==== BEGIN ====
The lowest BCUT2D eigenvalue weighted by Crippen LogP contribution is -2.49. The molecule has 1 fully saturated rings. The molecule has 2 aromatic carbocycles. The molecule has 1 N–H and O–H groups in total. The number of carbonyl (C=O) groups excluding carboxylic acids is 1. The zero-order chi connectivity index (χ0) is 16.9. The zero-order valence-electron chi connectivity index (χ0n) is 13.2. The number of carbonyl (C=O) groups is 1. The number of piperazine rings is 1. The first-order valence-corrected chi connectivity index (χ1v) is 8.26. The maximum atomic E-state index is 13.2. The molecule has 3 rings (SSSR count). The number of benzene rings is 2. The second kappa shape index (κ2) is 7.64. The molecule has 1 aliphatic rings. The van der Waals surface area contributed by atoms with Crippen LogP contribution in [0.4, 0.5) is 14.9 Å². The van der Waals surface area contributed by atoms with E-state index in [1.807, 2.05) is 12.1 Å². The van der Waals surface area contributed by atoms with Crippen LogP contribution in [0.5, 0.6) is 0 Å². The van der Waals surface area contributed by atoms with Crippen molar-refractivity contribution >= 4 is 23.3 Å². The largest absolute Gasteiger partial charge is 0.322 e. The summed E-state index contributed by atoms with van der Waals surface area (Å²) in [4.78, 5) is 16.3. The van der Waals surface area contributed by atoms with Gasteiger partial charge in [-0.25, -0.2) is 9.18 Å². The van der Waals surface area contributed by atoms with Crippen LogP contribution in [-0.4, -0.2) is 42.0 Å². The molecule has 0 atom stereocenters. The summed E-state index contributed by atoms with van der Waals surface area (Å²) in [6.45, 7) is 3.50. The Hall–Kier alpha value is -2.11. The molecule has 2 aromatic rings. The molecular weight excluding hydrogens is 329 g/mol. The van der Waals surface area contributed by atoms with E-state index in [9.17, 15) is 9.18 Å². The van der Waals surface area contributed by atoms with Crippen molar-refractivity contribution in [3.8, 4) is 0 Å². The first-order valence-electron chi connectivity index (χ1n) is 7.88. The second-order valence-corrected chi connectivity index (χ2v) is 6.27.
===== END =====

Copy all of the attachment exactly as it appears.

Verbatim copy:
The lowest BCUT2D eigenvalue weighted by Crippen LogP contribution is -2.49. The molecule has 1 fully saturated rings. The molecule has 2 aromatic carbocycles. The molecule has 1 N–H and O–H groups in total. The number of carbonyl (C=O) groups excluding carboxylic acids is 1. The zero-order chi connectivity index (χ0) is 16.9. The zero-order valence-electron chi connectivity index (χ0n) is 13.2. The number of carbonyl (C=O) groups is 1. The number of piperazine rings is 1. The first-order valence-corrected chi connectivity index (χ1v) is 8.26. The maximum atomic E-state index is 13.2. The molecule has 3 rings (SSSR count). The number of benzene rings is 2. The second kappa shape index (κ2) is 7.64. The molecule has 1 aliphatic rings. The van der Waals surface area contributed by atoms with Crippen LogP contribution in [0.4, 0.5) is 14.9 Å². The van der Waals surface area contributed by atoms with E-state index in [1.807, 2.05) is 12.1 Å². The van der Waals surface area contributed by atoms with Crippen LogP contribution in [0.5, 0.6) is 0 Å². The van der Waals surface area contributed by atoms with Crippen molar-refractivity contribution >= 4 is 23.3 Å². The largest absolute Gasteiger partial charge is 0.322 e. The summed E-state index contributed by atoms with van der Waals surface area (Å²) in [4.78, 5) is 16.3. The van der Waals surface area contributed by atoms with Gasteiger partial charge in [-0.25, -0.2) is 9.18 Å². The van der Waals surface area contributed by atoms with Crippen LogP contribution in [-0.4, -0.2) is 42.0 Å². The molecule has 0 atom stereocenters. The summed E-state index contributed by atoms with van der Waals surface area (Å²) in [6.45, 7) is 3.50. The Hall–Kier alpha value is -2.11. The molecule has 2 aromatic rings. The molecular weight excluding hydrogens is 329 g/mol. The van der Waals surface area contributed by atoms with E-state index in [9.17, 15) is 9.18 Å². The van der Waals surface area contributed by atoms with Crippen molar-refractivity contribution in [3.8, 4) is 0 Å². The first-order valence-electron chi connectivity index (χ1n) is 7.88. The second-order valence-corrected chi connectivity index (χ2v) is 6.27.